Meet three newly developed Ontario pear varieties. For the next few years they will be sold in small quantities at farmers’ markets so do look for them there. Once production increases, widespread grocery store distribution will be possible but that won’t be until 2014 or so. It sounds like a long time but not nearly as long as it took for them to be chosen as viable commercial crops.
Through natural breeding techniques, these three new pear varieties were developed to be not only resistant to fire blight and other diseases but also winter hardy so that they can flourish in the harsh Canadian climate. According to Ken Slingerland, a pear specialist who works to develop new pear varieties, it took more than 10,000 attempts over 30 years to come up with these 3 commercially viable pears.
At a media event held last week in Toronto, Ken told me that over the next two years 50,000 new trees will be planted by Ontario pear farmers so that we can eat locally grown pears well into December.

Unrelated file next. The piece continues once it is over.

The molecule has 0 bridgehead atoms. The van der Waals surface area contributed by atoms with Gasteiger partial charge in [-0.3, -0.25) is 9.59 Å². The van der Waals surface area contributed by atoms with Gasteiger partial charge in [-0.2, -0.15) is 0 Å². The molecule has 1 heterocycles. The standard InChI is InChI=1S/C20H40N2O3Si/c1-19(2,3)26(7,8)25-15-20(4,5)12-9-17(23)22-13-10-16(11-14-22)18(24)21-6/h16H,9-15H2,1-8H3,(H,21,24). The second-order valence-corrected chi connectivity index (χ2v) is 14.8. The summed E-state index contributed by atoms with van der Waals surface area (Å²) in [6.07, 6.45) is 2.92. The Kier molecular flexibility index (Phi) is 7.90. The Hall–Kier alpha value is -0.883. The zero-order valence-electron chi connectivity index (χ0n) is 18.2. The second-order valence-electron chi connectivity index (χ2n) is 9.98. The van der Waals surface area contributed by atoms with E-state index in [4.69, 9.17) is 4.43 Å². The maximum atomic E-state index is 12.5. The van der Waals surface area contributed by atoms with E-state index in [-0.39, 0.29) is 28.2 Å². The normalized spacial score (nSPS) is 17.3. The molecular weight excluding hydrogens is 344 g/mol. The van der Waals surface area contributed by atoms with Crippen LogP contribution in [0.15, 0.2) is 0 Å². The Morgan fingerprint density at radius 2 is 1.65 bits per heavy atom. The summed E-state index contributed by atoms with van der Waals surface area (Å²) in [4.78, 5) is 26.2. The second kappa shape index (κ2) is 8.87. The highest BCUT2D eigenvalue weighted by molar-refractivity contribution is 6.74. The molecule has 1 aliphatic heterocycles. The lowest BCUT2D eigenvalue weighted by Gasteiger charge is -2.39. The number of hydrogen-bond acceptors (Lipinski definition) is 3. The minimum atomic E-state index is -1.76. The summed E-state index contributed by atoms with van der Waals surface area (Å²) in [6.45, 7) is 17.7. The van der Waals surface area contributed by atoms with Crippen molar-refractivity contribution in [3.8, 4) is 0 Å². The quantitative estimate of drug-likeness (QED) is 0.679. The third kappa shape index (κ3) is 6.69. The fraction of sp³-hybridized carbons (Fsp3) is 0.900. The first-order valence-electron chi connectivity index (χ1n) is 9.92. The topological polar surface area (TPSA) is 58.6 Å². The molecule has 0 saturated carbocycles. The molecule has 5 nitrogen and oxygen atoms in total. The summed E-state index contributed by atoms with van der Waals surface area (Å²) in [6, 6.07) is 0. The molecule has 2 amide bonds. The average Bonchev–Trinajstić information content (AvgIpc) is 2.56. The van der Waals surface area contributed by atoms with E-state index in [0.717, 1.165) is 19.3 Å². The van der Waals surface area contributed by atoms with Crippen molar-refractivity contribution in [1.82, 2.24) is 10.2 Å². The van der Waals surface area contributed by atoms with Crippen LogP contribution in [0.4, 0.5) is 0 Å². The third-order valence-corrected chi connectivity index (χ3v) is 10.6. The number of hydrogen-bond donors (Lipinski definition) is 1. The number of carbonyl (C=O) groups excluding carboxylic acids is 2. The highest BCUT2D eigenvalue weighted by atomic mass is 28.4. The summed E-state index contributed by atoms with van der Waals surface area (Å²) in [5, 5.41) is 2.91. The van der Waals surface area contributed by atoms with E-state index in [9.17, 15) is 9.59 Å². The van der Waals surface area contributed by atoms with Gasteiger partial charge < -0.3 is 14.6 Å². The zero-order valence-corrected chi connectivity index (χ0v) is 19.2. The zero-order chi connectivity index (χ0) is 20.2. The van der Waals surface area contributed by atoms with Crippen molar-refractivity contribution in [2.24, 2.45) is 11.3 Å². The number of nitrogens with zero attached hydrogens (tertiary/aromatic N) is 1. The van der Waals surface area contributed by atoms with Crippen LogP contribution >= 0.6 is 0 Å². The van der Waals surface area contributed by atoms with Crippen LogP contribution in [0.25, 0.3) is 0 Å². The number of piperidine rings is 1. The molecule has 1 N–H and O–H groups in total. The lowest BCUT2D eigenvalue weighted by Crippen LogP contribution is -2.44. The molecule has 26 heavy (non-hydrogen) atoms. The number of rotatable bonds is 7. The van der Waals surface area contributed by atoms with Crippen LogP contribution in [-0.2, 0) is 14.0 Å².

I took home one of each of these new varieties so that I can have a taste of the future. So far I’ve tried the Harrow Crisp (the little one in the centre of the picture above) and it is very sweet and delicious. The other two new varieties are Harovin Sundown (left) and the not yet marketer named HW620 (at right). I’m still waiting for these two pears to ripen but if my Harrow Crisp experience is any indicator, I think they will be delicious, too!
How can you get your hands on these new pears? You can haunt farmers’ markets in the Niagara region or, next spring, look for tree stock at garden centres and plant a couple of these trees in your backyard (note: when planting pears you always need at least two trees so that they can cross pollinate). If that sounds like too much effort, then look for Ontario Bartletts, Anjou and Bosc pears in the grocery store. They are still a fabulous local choice and this year, instead of sending much of the fresh crop to be canned, growers have made a deal with grocery stores to deliver these fresh, local pears throughout November.
What’s your favourite way to enjoy pears? I love them eaten out of hand or baked in a pear upside down gingerbread cake. Yum!